Several consumer groups recently opposed the decision by the Federal Housing Finance Agency to stop efforts by Fannie Mae to reduce the cost of force-placed insurance for taxpayers and borrowers by more than $1 billion per year.
The groups include the Consumer Federation of America, the National Consumer Law Center, the Center for Economic Justice, the Consumer Watchdog, the Neighborhood Economic Development Advocacy Project and the Center for Responsible Lending.
Force-placed insurance, which is property insurance imposed by mortgage servicers on homeowners whose insurance policies are terminated or have lapsed, usually costs at least twice as much as traditional homeowners insurance, even though it provides much less coverage. The ratio of claims paid to premiums received by the insurer was 21 percent from 2004 to 2011, compared to a benefit ratio for standard homeowners insurance of 63 percent during the same time period. As a result of a struggling economy, FPI has risen substantially over the past few years from less than $1 billion in 2004 to $3.5 billion in 2011.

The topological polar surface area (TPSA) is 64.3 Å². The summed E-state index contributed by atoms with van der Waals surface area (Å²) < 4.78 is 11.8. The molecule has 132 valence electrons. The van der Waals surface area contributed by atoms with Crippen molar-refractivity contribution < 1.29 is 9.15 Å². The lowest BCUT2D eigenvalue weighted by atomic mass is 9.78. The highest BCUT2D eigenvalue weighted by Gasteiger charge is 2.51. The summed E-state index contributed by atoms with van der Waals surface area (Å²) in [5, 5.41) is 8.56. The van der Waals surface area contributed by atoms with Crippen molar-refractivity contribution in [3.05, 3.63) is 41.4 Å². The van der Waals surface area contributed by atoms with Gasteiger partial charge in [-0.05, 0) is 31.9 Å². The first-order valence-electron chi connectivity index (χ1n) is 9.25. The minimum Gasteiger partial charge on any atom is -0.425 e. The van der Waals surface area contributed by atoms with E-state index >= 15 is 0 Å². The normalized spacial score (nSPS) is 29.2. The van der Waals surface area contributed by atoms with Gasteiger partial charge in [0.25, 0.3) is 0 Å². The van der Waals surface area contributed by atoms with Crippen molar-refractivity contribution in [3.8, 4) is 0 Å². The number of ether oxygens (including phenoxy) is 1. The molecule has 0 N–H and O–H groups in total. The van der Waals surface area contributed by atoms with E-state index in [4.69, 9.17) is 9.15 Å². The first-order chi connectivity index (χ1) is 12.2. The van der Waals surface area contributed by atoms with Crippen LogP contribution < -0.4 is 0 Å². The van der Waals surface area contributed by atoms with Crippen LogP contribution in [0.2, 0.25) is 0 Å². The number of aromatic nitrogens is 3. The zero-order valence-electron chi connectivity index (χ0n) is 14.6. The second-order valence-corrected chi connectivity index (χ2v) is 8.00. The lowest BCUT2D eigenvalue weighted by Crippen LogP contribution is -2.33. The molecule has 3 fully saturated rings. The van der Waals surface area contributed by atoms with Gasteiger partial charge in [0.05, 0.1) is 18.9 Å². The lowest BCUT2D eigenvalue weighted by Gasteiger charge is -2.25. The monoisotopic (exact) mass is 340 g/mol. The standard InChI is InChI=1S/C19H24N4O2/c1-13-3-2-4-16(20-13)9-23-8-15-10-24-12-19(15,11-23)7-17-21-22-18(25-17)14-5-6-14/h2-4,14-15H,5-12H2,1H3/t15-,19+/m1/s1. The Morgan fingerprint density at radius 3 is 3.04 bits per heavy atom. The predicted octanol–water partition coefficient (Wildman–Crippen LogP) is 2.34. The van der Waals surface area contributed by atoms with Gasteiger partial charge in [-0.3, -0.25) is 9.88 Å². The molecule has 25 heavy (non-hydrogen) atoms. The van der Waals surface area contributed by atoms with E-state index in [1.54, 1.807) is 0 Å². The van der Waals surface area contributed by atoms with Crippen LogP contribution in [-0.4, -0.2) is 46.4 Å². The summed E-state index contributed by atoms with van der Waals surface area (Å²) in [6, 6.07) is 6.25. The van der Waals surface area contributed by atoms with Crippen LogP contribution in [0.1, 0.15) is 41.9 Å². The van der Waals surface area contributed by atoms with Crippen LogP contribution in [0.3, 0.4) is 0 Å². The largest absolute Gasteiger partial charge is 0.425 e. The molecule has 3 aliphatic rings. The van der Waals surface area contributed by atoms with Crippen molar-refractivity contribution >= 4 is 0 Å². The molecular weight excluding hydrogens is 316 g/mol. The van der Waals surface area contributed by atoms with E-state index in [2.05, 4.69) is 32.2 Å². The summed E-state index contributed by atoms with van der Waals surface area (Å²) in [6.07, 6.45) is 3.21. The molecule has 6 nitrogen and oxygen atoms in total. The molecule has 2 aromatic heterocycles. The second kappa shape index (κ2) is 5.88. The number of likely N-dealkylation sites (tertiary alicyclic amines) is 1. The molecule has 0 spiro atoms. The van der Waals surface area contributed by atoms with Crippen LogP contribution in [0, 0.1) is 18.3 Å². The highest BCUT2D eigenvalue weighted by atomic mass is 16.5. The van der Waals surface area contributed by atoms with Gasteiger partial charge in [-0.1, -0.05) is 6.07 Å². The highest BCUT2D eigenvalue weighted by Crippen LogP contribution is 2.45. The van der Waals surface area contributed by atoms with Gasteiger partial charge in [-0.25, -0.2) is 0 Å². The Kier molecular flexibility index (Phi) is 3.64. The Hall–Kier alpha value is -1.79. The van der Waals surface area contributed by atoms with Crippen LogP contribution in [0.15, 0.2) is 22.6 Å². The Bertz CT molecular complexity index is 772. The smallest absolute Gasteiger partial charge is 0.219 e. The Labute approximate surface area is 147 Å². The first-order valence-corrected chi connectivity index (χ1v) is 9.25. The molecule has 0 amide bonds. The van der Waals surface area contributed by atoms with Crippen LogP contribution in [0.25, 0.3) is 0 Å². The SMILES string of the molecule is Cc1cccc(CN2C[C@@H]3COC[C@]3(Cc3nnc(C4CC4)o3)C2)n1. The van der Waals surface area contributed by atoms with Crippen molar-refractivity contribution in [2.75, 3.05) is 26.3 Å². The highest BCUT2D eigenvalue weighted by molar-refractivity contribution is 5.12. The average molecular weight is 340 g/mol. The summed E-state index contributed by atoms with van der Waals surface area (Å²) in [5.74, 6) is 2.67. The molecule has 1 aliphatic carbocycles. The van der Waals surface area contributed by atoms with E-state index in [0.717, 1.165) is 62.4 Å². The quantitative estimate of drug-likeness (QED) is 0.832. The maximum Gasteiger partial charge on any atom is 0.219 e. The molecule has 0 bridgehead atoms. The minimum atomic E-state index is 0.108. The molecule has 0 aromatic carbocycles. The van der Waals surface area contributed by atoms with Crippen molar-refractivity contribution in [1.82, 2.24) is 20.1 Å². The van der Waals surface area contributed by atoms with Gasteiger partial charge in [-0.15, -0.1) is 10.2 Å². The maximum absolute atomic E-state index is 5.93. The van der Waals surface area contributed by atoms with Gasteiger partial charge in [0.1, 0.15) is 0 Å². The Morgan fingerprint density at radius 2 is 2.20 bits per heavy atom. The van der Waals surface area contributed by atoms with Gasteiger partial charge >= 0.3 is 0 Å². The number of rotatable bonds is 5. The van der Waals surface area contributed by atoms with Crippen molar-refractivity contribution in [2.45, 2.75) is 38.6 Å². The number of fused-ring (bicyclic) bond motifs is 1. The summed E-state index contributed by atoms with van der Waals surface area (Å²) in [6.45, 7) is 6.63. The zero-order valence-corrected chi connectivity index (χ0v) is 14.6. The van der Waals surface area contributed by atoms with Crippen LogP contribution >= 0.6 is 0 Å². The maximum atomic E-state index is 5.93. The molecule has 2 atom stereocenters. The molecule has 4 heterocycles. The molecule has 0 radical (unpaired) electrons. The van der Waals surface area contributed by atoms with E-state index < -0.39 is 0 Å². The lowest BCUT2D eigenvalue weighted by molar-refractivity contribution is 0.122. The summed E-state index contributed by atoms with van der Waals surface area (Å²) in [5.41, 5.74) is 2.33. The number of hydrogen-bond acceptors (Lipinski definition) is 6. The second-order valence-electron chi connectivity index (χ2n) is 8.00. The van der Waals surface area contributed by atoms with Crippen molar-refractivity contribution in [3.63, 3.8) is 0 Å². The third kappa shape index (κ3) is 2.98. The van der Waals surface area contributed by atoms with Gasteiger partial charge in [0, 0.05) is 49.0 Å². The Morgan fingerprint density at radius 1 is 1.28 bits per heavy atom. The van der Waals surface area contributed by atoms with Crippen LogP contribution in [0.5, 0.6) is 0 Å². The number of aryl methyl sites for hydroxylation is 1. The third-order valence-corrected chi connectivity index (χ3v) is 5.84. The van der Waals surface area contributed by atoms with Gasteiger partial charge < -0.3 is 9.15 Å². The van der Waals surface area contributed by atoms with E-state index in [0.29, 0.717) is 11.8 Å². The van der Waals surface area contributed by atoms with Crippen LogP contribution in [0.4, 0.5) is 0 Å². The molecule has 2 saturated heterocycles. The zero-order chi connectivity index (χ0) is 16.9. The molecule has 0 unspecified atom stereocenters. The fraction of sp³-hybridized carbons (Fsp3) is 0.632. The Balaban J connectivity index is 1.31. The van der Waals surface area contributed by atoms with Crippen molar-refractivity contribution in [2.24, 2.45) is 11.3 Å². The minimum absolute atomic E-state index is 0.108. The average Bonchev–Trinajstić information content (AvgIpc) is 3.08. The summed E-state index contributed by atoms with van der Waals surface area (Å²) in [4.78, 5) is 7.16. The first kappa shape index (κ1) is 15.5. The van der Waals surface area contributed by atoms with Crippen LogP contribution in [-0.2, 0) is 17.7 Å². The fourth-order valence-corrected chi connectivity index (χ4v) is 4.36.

Fannie Mae announced a plan earlier this year to buy FPI directly from a number of insurance companies at an estimated 40 percent discount on prices currently charged by insurers, a move that could save taxpayers and borrowers more than $1 billion every year. Taxpayers would pay less for FPI than they do presently and borrowers would pay a price for FPI more closely related to the cost of providing the insurance and not the current inflated price driven up by insurers and mortgage servicers.
“While Fannie Mae clearly understands that the current structure of the force-placed insurance market is one based on reverse competition where prices rise to allow bigger kickbacks to lenders as the primary means for competing for the lucrative force-placed business, FHFA – which says more ‘competition’ will fix it – clearly does not,” Bob Hunter, the director of insurance at the Consumer Federation of America and an expert on FPI, said.
Fannie Mae has conducted studies of the FPI market for several years and issued a request for proposals last year that could cut back on FPI costs. Fannie Mae was preparing to implement the plan before the FHFA put a stop on the program, saying that a “measured approach” was needed.
“Fannie Mae’s original decision would have helped homeowners, taxpayers, and investors avoid unreasonable over-charges for homeowners insurance,” Andrew Pizor, an attorney at the National Consumer Law Center, said. “FHFA’s decision harms nearly everyone while preserving unfair practices in the mortgage servicing and insurance industries.”